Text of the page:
This review of Scott Coulter in a show entitled "Remember The Magic" at Don't Tell Mama was written and published by Dr. Thomas Robert Stevens and appeared in Volume I, Issue 4 (February, 1998) of Applause! Applause!
"Remember The Magic" - Scott Coulter
Don't Tell Mama (343 West 46th Street, NYC)
Reviewed 2/2/98 at 9:00 p.m.
Scott Coulter has the looks, personality and talent to become a major star. He is so proficient and professional that it is difficult for me to believe that "Remember The Magic" is Coulter's debut solo show. It is so well-constructed, moving and flawless that, in my book, it rates as one of the best cabaret shows I have seen in my life. Scott Coulter has a magnificent future ahead of him. He doesn't need to "remember the magic." Coulter has magic within him that enables him to give his audiences a reality of unparalleled perfection! He has a commanding presence on stage and a very powerful voice. He can deliver in a variety of musical styles which is evident by his performance in this show. There is no limit to his potential!
"Remember The Magic" was inspired by the novel "Boy's Life" by Robert R. McCammon which comments on the magic we experience as children that we often lose touch with as adults. Coulter singers songs based on this theme. He has assembled a talented team of musicians that play far more than a mere functional role. They are an integral part of the magic of the evening. Jeff Waxman, on piano, Marco Brehm on bass, and Andy Perkowski on percussion play so well together that even Scott Coulter commented that they belong together perhaps under the suggested names of the "Jeff Waxman Trio" or perhaps "The Hot Wax Band." They never upstage Coulter, despite the fact that their considerable talent is evident. Shawn Moninger on lights and sound is also deserving of special mention. In the opening number, Moninger shines a single light on Coulter's blond hair from behind which allowed the audience to fully concentrate on his angelic voice. What a great way to introduce a singer! The lighting in "Brother Love's Traveling Salvation Show", my favorite number, created the image of a preacher at a revival meeting spreading the "good news" to his flock.
Coulter's view of the magic we have inside us is that we all have a fist full of magic which influences us to a larger degree when we are children with small bodies, but that as we grow, the fist full of magic gets lost in our larger bodies, until we get old and our bodies get small again. Therefore, he believes that children and the elderly share a simpler, optimistic, awe-inspired view of life not shared by adults deeply involved in the daily drudgery and responsibilities of their lives. Reading from "Boy's Life", Coulter says that, nevertheless, "men and women are still children in their hearts. They like to feel free and that there is a mommy and a daddy at home to love them."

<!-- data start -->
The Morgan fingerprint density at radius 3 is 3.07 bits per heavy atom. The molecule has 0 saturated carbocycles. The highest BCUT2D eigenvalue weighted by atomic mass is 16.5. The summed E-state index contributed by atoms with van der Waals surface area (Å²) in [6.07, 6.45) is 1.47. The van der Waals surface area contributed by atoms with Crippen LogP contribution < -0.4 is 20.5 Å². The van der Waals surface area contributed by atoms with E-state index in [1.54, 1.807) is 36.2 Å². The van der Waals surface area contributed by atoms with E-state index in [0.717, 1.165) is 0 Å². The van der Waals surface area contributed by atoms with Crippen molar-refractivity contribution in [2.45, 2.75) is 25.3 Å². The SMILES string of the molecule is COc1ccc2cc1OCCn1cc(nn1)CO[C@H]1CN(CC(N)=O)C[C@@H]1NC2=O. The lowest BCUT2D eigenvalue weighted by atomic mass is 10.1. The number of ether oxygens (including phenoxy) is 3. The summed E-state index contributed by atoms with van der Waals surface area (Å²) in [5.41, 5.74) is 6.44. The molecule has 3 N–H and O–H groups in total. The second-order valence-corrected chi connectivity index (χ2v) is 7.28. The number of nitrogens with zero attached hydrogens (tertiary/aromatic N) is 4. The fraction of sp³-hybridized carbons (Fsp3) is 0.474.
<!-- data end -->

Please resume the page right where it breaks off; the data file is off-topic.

Scott Coulter brings an original perspective to every song. He is a major talent. There wasn't a single number I did not like. There wasn't a single arrangement that I thought could have been done better. There wasn't a moment I felt bored. Coulter's rendition of "Help?" (Music and Lyrics by John Lennon and Paul McCartney), brought me to tears. I "heard" the lyrics of that song as I have never heard them before. Scott Coulter succeeds in transporting you to a place where you can be in touch with "your inner child."
Scott Coulter's "Remember The Magic" is a show I will not soon forget. It is a memorable experience and I guarantee you will become an instant fan of this extraordinary new talent. Do not pass up the opportunity to see "Remember The Magic" which will be performed again at Don't Tell Mama on Tuesdays, March 3rd & 10th at 7 p.m. and on Wednesday, March 18th at 7 p.m.. Catch Coulter while you can!!